Lagan St. shovels

Officials on Wednesday host a groundbreaking to mark the beginning of the Lagan Street Phase II in Bay St. Louis. From left, BSL Ward 6 Councilman Josh DeSalvo, BSL Mayor Mike Favre, G.W. Graham, Jason Chiniche, Tom Rice with DNA Underground, Mike Barr, Bob Fricke, Bob Castoro, Tommy Hayes, and Farron Hoda.

The Hancock County Water and Sewer District on Wednesday hosted a groundbreaking ceremony to mark the beginning of the Lagan Street Phase II Water Project in Bay St. Louis' Ward 6.

The $1 million project is fully funded by the Hancock County Water and Sewer District, engineer Jason Chiniche said. There are no grants or loans, he added.

The project includes: 34,000 feet of eight-inch PVC water main, 95 fire hydrants, and allows for the water connection for about 270 homes, that currently rely on individuals wells, Chiniche said.

Hancock County Water and Sewer District Director Mike Barr said the main goal of this project is to "provide adequate fire protection to all these customers."

"They have no fire protection right now," Barr said.

Hancock County Water and Sewer District Board Chairman Farron Hoda said this will also be a money-saving advantage for homeowners.

"If you want to save the citizens of Hancock County money, you put a fire hydrant in front of their house," Hoda said.

Providing fire protection has an impact on fire insurance rates, he added.

Barr said residents will also now have access to treated water.

"We want to thank Bay St. Louis for letting us do the project," Barr said. "If it wasn't for Josh DeSalvo, this is his ward, he helped us out a lot. Bay St. Louis is going to work with us a lot on the project as far as letting us open and cut some roads."

Barr said that a bore is also going to be installed underneath the bayou.

"A bore is where you loop your system in together," Barr said. "We're going to go underneath the bayou with a water pipe that will tie into Central and it's going to loop the entire water system in where the water system is constantly moving, and you don't just have water sitting there. When you got chlorine water, the goal is to keep it moving. The rule of thumb is, is that if you can smell chlorine in your water, nothing can live in it and it's good water."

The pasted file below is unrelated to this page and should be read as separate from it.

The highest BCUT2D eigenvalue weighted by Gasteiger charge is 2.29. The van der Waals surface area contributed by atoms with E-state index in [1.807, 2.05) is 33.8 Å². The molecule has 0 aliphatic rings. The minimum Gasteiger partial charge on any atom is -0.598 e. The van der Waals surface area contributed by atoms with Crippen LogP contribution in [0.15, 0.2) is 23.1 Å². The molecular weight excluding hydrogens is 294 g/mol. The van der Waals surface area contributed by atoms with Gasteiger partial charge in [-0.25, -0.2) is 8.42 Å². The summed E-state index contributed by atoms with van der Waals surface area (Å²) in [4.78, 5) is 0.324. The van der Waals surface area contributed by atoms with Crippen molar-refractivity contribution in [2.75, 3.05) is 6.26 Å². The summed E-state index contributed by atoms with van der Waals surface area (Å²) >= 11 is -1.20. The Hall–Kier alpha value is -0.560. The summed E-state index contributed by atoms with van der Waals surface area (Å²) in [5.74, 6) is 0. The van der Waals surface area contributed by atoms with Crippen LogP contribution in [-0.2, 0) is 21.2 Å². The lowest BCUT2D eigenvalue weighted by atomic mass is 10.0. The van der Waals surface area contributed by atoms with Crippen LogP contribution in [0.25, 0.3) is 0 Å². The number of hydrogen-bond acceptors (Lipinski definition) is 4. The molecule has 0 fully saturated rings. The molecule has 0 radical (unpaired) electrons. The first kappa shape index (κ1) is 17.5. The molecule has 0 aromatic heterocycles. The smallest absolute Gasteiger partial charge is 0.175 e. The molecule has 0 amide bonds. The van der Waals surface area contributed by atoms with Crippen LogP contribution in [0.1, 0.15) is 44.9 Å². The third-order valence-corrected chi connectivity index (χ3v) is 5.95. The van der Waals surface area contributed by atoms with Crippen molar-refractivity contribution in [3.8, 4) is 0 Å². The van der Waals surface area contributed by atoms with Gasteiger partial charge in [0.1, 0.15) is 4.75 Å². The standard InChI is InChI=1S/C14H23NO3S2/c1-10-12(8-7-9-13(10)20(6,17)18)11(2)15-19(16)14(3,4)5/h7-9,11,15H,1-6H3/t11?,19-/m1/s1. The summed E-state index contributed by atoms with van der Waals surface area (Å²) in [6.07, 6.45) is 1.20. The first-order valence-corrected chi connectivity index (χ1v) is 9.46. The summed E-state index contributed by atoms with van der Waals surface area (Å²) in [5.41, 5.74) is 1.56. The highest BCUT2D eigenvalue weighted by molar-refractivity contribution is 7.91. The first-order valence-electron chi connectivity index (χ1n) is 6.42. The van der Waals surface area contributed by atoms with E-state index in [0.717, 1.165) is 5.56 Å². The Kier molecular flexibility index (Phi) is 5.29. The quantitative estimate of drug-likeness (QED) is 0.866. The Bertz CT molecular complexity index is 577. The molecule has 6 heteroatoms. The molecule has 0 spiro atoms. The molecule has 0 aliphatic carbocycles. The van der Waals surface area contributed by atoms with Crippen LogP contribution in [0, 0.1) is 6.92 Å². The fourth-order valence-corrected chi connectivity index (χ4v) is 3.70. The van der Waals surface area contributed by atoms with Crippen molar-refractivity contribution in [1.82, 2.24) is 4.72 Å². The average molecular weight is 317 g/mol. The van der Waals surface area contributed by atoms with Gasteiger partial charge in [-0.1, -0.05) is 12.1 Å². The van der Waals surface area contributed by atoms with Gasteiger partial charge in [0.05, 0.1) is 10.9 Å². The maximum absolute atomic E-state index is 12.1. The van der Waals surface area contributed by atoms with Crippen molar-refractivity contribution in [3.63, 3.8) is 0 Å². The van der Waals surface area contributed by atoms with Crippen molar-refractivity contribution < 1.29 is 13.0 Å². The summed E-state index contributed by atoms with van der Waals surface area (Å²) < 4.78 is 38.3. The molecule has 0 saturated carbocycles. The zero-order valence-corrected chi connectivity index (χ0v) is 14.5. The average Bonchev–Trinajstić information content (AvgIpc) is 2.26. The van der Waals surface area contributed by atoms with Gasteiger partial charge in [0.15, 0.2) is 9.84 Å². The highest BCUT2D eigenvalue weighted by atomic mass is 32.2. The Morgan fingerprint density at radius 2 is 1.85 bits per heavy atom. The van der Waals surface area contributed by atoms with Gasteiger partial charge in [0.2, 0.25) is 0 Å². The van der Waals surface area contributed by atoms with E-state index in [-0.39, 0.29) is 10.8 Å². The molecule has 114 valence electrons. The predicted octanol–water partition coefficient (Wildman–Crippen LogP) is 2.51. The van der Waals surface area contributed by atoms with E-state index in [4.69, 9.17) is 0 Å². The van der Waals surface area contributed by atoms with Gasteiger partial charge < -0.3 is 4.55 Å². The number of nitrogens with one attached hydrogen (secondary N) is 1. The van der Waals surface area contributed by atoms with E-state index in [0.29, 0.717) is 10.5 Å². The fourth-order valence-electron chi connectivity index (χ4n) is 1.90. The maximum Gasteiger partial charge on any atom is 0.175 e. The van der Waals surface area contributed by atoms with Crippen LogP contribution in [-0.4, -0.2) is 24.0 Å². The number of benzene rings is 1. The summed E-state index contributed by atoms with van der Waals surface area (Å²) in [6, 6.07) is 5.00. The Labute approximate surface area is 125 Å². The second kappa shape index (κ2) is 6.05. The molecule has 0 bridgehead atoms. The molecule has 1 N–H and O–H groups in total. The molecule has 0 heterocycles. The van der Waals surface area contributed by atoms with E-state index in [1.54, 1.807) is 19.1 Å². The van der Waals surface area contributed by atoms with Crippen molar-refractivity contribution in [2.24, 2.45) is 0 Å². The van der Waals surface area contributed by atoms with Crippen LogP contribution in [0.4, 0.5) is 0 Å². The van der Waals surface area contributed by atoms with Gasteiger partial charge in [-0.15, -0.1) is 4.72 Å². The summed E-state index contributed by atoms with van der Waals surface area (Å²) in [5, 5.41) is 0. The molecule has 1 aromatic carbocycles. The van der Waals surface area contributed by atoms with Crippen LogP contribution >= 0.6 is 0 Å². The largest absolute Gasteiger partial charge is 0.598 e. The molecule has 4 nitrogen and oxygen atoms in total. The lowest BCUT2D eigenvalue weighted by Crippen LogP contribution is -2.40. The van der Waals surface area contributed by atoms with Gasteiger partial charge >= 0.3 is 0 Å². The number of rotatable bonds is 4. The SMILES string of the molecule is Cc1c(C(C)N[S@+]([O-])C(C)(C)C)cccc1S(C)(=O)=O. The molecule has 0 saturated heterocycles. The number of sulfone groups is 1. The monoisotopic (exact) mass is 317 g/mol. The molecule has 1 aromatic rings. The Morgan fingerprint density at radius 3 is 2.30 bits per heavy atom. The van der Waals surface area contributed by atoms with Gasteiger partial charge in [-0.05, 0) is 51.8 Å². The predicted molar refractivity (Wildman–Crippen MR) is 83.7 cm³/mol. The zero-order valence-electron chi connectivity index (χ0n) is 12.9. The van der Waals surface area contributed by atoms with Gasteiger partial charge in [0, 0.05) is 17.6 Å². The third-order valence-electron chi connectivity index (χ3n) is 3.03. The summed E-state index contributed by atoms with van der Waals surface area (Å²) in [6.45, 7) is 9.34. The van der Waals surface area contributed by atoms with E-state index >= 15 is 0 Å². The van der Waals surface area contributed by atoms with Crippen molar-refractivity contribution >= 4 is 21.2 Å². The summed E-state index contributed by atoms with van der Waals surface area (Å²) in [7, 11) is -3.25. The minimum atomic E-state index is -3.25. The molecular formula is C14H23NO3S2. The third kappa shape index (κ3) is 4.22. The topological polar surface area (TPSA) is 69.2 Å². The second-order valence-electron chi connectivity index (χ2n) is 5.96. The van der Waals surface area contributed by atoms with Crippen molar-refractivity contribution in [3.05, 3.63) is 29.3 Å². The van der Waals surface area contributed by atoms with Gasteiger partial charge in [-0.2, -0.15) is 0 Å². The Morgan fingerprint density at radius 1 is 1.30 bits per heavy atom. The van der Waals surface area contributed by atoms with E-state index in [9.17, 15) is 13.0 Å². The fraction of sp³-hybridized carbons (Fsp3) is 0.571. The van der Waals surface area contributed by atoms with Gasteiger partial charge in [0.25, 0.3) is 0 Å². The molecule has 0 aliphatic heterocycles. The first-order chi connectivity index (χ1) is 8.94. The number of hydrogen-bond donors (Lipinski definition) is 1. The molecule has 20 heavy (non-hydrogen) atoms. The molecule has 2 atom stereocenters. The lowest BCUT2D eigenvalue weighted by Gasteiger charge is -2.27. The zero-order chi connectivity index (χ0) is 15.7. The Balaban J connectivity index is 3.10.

Barr said that about 90 percent of the homeowners are "real happy" about this project.

"They've been wanting water for a long time," he said. "Some of their wells sit down here at the ground. This is a flood-prone community because it's all bayous. We're in hurricane season. 90 percent of them replace their well pump once a year because it goes under water and gets burnt up. With us, they're not going to have to worry about that. You're going to have 24/7 water, even if the power's down, we're on generator backup. So you're going to have water, no matter what."

DeSalvo, Bay St. Louis' Ward 6 Councilman, said the Hancock County Water and Sewer District board started saving money for this project back when he was a commissioner on the board years ago.

"When I went on the council, I had to resign off the board, but luckily the commissioners that stayed on the board saw the same vision and need for water back here and development," DeSalvo said. "Financially, we had set a plan in place when I was there. When I was removed, they kept the money in place and put the money in a savings account to fund this project."

DeSalvo said it will make the area more attractive to developers and pave the way for the city to obtain bond issues for paving and infrastructure improvements in Ward 6.

"Ward 6 being annexed, they felt like they never got the service they completely deserved," DeSalvo said. "This is one step closer to getting the services to the people of Ward 6."

Hoda said that the district wants to provide more water to more residents and is also ready for more growth.

"Water costs more than sewer to install," he said. "I'd love to do more."

Hoda said the board is always looking for more grants to fund future projects.

The funding for the Lagan Street project comes from "collections," Hoda said.

"We're putting it back into the community," he said. "We're giving back. It's nice to be able to give back to the community in a positive way so that the community can grow as a whole and thrive."

Chiniche said that the official notice to proceed on the project is Monday, June 24.

Last week, the contractor, which is DNA Underground from Gulfport, was on site laying out the fire hydrant and valve locations, Chiniche said.

He added that the contract for work is four months.

"A lot of this area is so low that we may have some days that they can't work because the tides are high and the ditches are full of water," Chiniche said. "And of course, we'll have to look at rain days and days like that."

Bar said there will be minimal inconvenience to residents.

According to the contract, there will be no work completed on the weekends and the contractor will always need to have traffic control in place, he said.

Chiniche said there may be some periodic lane closures and that the contractor is also delivering flyers to homeowners announcing the upcoming construction.

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